What the new parking meter agreement actually means for you

What the new parking meter agreement actually means for you

I've seen a lot of articles about the new Chicago Parking Meter agreement, and other than the fact that I know I'll have to pay until midnight to visit my sister in River North, I was having a hard time deciphering exactly what the deal was supposed to be and how it's supposed to be better for me, a taxpayer.  So, I decided to try to parse it out succinctly.

  • Free Sunday parking in the "neighborhoods" outside of the central business district.
  • Hours of meter operation extend until 10 p.m. in most neighborhoods.
  • In Streeterville, Gold Coast and River North, parking meters must be paid until midnight.
  • The option to feed your meter via cell phone. (Plus a 35-cent fee for every purchase.)
  • Individual aldermen can opt out of the free-Sunday deal if they think it would adversely affect retail areas in their district.

Let's be clear, the big bonus of this deal is "free" parking on Sundays in the neighborhoods, yet districts can (and more than a dozen likely will) opt out of this? Um, hmmm. I'd rather park for free after 9 p.m. in River North.

Yeah, Mayor Emmanuel, we hear you: "It's still a bad deal, and you can't fix it. It's that bad."

But you can make it worse. Thanks for that.

For more information and articles on the Chicago Parking Meter #EpicFail:



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  • Nice overview. Only 71 years until the lease expires, which means the high school Class of 2084 may be the first to get student driver permits not covered by this "improved" lease. For a funny lampoon of the lease deal, see "Should Rahm swap privatized park benches for parking meters?"

  • Parking downtown was prohibitive at about $18/day before the two parking garage tax hikes. Parking on a downtown street never made sense.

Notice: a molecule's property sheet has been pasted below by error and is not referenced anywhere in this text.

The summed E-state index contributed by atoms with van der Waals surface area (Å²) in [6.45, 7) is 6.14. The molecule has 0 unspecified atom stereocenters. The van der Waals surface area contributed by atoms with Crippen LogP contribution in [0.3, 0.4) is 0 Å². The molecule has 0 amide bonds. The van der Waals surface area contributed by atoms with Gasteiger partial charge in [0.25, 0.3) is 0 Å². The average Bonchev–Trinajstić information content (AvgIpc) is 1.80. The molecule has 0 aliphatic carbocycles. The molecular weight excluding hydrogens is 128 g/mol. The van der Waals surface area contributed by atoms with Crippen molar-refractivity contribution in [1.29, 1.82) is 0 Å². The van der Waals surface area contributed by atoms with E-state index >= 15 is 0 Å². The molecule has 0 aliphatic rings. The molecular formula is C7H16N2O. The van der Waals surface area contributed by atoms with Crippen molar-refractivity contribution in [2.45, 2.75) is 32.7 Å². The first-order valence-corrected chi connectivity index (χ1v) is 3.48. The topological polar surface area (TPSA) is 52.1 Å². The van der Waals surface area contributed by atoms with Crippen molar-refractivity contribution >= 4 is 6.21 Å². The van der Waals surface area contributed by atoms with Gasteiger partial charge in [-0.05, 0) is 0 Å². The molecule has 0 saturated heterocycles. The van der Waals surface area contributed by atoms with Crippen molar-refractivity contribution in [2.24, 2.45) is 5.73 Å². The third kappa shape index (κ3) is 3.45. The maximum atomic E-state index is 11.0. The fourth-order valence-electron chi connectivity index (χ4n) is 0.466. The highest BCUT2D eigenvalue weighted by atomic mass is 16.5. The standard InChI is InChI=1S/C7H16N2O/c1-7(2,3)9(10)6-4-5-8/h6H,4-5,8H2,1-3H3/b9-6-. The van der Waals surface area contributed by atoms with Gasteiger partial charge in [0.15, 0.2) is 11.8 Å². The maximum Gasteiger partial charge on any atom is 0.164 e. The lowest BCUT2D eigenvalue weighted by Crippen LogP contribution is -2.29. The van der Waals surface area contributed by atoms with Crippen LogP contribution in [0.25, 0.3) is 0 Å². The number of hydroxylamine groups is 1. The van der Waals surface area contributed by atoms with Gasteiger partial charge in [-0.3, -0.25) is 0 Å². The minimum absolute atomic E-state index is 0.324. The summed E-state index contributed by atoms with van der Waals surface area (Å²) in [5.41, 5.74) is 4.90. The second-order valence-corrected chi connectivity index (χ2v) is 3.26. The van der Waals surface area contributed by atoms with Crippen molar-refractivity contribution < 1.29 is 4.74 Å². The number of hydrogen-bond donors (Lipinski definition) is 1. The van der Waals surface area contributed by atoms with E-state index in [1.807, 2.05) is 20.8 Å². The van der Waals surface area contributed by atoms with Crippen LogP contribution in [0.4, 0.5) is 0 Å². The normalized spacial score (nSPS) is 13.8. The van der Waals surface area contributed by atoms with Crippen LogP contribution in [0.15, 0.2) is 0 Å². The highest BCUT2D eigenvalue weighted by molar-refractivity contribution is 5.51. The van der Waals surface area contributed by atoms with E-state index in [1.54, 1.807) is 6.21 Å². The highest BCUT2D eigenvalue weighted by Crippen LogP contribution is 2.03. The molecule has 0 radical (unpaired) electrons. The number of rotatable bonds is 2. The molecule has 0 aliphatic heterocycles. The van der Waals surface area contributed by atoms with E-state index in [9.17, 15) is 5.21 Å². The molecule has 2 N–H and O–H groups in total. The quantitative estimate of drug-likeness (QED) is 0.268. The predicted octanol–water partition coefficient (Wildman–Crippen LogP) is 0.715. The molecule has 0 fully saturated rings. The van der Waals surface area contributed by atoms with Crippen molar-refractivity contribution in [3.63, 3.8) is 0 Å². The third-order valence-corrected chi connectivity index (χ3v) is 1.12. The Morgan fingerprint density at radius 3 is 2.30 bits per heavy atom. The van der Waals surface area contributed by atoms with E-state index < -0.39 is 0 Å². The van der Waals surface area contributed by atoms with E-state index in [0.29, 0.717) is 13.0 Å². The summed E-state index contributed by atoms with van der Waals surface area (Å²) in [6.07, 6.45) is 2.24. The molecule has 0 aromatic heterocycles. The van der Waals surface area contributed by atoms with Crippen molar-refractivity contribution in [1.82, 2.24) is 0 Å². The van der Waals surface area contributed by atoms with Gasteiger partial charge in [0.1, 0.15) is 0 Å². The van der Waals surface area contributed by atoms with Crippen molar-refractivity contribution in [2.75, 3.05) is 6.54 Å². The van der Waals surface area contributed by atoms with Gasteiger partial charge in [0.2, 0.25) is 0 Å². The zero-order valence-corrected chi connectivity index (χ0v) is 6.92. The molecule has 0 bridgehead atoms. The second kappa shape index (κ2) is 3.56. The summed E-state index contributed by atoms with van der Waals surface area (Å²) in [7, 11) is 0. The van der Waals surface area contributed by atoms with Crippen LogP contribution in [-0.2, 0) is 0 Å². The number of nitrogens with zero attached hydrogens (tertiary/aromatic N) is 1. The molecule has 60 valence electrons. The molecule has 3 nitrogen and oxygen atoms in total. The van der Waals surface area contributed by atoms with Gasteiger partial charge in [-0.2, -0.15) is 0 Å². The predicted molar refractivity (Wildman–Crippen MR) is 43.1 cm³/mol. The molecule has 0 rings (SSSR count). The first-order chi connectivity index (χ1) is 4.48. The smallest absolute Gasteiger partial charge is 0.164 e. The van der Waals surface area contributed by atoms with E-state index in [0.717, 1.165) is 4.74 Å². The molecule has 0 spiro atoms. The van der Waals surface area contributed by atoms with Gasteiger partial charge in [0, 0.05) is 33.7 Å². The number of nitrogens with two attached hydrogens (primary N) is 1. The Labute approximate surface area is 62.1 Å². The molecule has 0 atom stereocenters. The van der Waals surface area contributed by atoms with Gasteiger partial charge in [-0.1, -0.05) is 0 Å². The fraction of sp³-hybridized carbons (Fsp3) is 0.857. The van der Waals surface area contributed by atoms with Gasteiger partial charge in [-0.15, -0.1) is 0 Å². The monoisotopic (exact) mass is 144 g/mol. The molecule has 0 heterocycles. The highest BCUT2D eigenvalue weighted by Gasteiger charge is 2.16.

The conclusion I reached long ago, but only reinforced by the "parking meter concession"* is that if I have business in the city, to take public transportation. And, since this is a cars column, to do purchasing in the suburbs (and buy gas in Lake County). One thing I noted after moving back to the area after an 18 year absence is that pretty much anything you used to have to do in the Loop can be done in the suburbs now. If I need to go to a city neighborhood, I did and would look for parking on a residential street a couple of blocks away, that is if it isn't full of spaces reserved for permits or for the handicapped.

    But one thing Emanuel has correct: Since Daley and the city council made a contract and spent the money, the only way out is to find money to buy out the contract, at probably $3 billion, which the city doesn't have and probably can't borrow.

    *For better or worse, city policy is anti-car. Relevant to the parking meter deal was that it and a parking tax increase were the conditions for a BRT "congestion mitigation" grant that didn't happen because Daley couldn't then push through the tax increase; Emanuel did. The CTA Tattler has stuff about the Ashland BRT, but if you look at the renderings, one of the objectives is to make driving on Ashland impossible, by taking out two lanes, left turns, and the right lane with sidewalk bump outs. Then there were articles saying that Klein wants to do something similar as a general policy to other streets, sans BRT.

    I'm not going to argue that shutting down transit is good policy in the city, but if you want to live there, there won't be a demand for a car column, but maybe one on the comparative features of New Flyer and Nova buses, not that there is much of any difference.

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